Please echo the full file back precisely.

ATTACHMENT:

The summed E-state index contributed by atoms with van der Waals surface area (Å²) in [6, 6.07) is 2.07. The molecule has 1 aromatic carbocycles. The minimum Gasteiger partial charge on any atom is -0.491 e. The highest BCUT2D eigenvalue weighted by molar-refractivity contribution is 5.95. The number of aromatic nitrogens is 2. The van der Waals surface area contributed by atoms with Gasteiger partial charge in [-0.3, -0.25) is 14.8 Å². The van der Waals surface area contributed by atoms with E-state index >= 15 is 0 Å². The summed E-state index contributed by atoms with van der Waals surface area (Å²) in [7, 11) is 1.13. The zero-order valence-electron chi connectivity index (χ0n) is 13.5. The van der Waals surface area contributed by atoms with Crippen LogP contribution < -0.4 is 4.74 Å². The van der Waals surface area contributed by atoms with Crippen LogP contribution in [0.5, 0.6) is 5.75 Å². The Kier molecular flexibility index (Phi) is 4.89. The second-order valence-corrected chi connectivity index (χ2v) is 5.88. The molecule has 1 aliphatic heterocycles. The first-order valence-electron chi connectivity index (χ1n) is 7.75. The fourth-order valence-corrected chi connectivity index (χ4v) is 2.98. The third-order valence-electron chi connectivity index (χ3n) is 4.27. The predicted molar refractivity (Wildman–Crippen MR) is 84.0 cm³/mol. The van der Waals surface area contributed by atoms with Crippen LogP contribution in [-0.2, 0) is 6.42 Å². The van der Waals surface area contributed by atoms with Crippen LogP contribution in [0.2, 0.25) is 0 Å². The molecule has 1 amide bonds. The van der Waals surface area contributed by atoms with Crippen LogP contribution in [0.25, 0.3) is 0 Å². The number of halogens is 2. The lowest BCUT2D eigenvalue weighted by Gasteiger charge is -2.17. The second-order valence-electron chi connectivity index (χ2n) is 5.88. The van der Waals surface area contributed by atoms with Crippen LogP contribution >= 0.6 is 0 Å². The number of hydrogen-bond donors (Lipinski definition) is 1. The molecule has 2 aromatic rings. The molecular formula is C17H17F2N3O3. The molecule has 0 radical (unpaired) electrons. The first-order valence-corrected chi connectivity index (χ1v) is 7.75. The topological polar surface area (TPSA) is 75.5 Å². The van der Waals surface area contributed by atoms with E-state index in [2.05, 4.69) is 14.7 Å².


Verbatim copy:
The summed E-state index contributed by atoms with van der Waals surface area (Å²) in [6, 6.07) is 2.07. The molecule has 1 aromatic carbocycles. The minimum Gasteiger partial charge on any atom is -0.491 e. The highest BCUT2D eigenvalue weighted by molar-refractivity contribution is 5.95. The number of aromatic nitrogens is 2. The van der Waals surface area contributed by atoms with Gasteiger partial charge in [-0.3, -0.25) is 14.8 Å². The van der Waals surface area contributed by atoms with E-state index >= 15 is 0 Å². The summed E-state index contributed by atoms with van der Waals surface area (Å²) in [7, 11) is 1.13. The zero-order valence-electron chi connectivity index (χ0n) is 13.5. The van der Waals surface area contributed by atoms with Crippen LogP contribution < -0.4 is 4.74 Å². The van der Waals surface area contributed by atoms with Crippen LogP contribution in [0.5, 0.6) is 5.75 Å². The Kier molecular flexibility index (Phi) is 4.89. The second-order valence-corrected chi connectivity index (χ2v) is 5.88. The molecule has 1 aliphatic heterocycles. The first-order valence-electron chi connectivity index (χ1n) is 7.75. The fourth-order valence-corrected chi connectivity index (χ4v) is 2.98. The third-order valence-electron chi connectivity index (χ3n) is 4.27. The predicted molar refractivity (Wildman–Crippen MR) is 84.0 cm³/mol. The van der Waals surface area contributed by atoms with Crippen LogP contribution in [-0.2, 0) is 6.42 Å². The van der Waals surface area contributed by atoms with Crippen LogP contribution in [0.2, 0.25) is 0 Å². The molecule has 1 amide bonds. The van der Waals surface area contributed by atoms with Crippen LogP contribution in [0.25, 0.3) is 0 Å². The number of halogens is 2. The lowest BCUT2D eigenvalue weighted by Gasteiger charge is -2.17. The second-order valence-electron chi connectivity index (χ2n) is 5.88. The van der Waals surface area contributed by atoms with Crippen LogP contribution >= 0.6 is 0 Å². The number of hydrogen-bond donors (Lipinski definition) is 1. The molecule has 2 aromatic rings. The molecular formula is C17H17F2N3O3. The molecule has 0 radical (unpaired) electrons. The first-order valence-corrected chi connectivity index (χ1v) is 7.75. The topological polar surface area (TPSA) is 75.5 Å². The van der Waals surface area contributed by atoms with E-state index in [2.05, 4.69) is 14.7 Å².